I recently visited my neighborhood chain drug store to purchase picture postcards to send to friends. I purchased my previous batch there perhaps two years ago. After searching to no avail, I was informed by the clerk that the store no longer carried picture postcards. Apparently the space devoted to that one rack of postcards proved more lucrative selling something else.
The vanishing picture postcard should not be a surprise. The advent of communicating electronically has decimated communicating by mail and the postcard is one of the victims. For a generation that has never received one, picture postcards must seem completely outmoded.
I have a one word response to such thinking: baloney! In truth, no e-mail or text – even one accompanied by a photograph – offers the pleasures of a good old-fashioned picture postcard.
Begin with the messages. The postcard – picture or plain – is the most public of written communications. The message is there for everyone to see and no postcard is sent anonymously. Only a cretin would send a mean-spirited picture postcard. Since almost all picture postcards are mailed to family and friends, the messages are cordial and informal. They also are brief; only so many words fit in a box roughly three inches square.
Then there are the postcards themselves. Pictures of places visited. Pictures of places lived. Local and national landmarks. Scenic views. Great shots by top photographers. Many are beautiful. Some are meaningful. All are personal.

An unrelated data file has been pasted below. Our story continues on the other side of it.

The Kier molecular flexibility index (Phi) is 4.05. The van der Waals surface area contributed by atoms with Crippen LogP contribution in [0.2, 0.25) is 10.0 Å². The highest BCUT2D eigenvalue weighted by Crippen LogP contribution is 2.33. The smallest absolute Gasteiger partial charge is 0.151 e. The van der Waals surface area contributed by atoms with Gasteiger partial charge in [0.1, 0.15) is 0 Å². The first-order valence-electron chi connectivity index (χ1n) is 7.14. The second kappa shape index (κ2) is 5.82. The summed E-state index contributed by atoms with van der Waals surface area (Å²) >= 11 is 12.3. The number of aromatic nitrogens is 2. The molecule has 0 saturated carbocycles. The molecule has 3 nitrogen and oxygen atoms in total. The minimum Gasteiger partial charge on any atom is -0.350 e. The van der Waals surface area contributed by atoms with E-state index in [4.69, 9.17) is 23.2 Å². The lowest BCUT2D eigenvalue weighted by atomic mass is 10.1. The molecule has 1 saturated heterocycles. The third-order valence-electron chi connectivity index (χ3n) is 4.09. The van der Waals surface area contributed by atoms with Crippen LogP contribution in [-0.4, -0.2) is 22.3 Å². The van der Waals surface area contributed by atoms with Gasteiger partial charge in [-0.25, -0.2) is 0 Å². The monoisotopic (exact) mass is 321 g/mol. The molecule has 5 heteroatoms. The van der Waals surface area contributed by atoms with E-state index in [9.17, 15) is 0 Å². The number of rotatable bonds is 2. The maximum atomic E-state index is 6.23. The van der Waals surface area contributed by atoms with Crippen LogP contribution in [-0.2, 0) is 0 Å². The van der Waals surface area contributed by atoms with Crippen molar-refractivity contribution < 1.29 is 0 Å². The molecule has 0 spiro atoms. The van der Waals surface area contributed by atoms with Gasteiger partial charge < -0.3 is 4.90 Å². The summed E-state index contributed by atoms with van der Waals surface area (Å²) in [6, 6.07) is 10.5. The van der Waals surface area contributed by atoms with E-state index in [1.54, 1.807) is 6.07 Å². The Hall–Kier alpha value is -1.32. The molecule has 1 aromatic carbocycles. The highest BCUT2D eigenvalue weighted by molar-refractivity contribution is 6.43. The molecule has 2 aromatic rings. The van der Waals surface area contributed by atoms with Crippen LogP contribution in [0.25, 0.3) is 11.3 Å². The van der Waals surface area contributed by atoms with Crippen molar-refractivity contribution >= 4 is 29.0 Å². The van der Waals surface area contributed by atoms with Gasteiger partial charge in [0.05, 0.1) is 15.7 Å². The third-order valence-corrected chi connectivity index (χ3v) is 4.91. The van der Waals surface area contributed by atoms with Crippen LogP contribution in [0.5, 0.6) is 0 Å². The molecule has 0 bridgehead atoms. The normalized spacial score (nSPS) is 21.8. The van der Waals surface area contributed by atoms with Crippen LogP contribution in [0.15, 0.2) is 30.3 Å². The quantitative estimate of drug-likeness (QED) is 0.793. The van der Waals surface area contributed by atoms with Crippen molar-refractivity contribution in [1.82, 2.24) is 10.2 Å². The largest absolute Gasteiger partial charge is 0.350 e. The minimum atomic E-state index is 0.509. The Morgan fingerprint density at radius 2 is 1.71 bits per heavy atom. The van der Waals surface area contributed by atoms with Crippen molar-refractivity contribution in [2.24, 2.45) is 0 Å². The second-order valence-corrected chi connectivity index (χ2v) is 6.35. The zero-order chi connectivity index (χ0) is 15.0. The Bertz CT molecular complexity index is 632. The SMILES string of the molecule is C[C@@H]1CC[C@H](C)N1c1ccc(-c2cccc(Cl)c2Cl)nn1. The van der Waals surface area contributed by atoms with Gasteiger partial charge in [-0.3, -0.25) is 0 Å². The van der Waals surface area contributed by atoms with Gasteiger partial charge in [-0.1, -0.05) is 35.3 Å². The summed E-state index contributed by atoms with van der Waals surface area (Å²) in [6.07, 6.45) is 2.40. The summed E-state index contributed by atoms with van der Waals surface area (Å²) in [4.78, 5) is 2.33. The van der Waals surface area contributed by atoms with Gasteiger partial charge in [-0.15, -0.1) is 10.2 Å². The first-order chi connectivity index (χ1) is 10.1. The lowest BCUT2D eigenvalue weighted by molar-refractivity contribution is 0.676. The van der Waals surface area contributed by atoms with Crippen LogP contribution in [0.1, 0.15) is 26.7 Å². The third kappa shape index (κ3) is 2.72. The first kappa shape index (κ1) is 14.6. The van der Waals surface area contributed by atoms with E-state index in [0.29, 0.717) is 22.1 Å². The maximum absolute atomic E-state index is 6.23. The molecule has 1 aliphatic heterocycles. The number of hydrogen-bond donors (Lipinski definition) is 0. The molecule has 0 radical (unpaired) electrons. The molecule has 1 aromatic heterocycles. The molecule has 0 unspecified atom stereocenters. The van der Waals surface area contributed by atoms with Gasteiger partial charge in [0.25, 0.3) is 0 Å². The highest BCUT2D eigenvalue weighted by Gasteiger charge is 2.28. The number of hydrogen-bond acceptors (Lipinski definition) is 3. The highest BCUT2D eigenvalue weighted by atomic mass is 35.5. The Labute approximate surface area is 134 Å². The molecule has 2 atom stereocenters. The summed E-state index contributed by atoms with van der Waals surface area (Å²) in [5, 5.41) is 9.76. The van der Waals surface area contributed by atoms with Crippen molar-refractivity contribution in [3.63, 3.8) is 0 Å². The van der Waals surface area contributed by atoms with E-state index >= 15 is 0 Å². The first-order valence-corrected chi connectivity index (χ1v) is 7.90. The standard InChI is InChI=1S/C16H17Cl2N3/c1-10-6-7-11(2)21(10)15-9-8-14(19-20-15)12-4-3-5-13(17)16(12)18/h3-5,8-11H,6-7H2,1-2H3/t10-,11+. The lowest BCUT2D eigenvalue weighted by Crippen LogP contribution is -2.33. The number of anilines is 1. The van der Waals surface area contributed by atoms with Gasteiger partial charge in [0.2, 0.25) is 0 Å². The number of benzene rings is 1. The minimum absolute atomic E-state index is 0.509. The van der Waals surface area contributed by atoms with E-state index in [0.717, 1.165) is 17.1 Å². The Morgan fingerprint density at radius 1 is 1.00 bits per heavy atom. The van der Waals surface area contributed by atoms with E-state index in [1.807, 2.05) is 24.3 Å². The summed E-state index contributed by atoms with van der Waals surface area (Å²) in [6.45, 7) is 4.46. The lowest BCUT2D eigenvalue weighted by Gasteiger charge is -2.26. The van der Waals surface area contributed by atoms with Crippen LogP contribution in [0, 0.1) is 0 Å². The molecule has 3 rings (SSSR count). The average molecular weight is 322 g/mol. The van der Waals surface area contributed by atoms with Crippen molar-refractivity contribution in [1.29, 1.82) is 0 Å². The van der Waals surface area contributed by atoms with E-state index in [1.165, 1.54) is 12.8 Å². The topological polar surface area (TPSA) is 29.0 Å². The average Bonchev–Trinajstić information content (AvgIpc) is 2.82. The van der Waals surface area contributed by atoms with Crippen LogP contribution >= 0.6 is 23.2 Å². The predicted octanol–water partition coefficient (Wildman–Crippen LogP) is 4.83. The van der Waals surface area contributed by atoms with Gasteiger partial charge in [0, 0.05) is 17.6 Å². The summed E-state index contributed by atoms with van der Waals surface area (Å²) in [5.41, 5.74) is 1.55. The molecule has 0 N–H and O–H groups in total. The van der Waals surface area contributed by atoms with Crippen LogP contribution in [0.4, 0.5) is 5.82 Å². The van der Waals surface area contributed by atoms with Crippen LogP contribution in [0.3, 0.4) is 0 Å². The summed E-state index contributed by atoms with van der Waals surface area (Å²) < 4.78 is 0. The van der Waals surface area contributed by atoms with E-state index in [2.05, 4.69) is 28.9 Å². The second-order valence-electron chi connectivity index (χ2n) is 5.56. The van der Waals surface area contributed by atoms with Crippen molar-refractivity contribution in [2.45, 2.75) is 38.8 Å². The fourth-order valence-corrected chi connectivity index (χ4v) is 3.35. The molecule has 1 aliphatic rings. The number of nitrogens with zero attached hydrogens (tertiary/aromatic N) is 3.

A fair number also are historic. Picture postcards have been with us for more than a century and offer a window to the past. Indeed, Images of America, a series of local history books, depends on picture postcards for a significant percentage of its illustrations.
Early Anderson Valley picture postcards include the usual subjects: the high school, various lumber mills, Hendy Grove, and local inns and resorts. More unusual subjects also appear, including rowboats on Anderson Creek(!).
Today I am sure at least a couple of local stores and a fair number of wineries in Anderson Valley offer postcards. If they don’t, they should. Back in the 1950s and early 1960s, Italian Swiss Colony Winery in Asti – arguably Sonoma County’s largest tourist destination at the time – provided free postcards to visitors. It even mailed them for free (to be fair, postage was only two or three cents back then). Smart promotion, then and now.
My own quest for picture postcards eventually took me to the internet. It is amazing how many unused vintage and not-so-vintage postcards are available, often at surprisingly reasonable prices. I bought a bunch, because I’ve decided to send multiples to family and friends over the next year.
Which card to which person? It depends. A friend dealing with memory problems received a card depicting Yosemite Valley, one of his favorite places. A family member received one of Monterey, where we vacationed years ago. Another received one of the Mendocino Hotel in Mendocino that probably dated from the early 1960s (the Greyhound bus sign was a clue). My preschool grandniece and grandnephew received one of the Bay Bridge, near where their grandma and grandpa live. The picture on the card probably is less important than the card itself, but it is nice to send one that fits.
The responses have been surprising. One recipient called me to say how much she appreciated the card – our first conversation in months. Another reciprocated with a card showing the town where she lives in Montana. There is something very cool about sending and/or receiving a picture postcard, something that moves people in ways no other communication can.
Do I expect picture postcards to make a huge comeback? No. The best I can hope for is more people sending and receiving them. Picture postcards offer a kind of magic and we need magic now more than ever.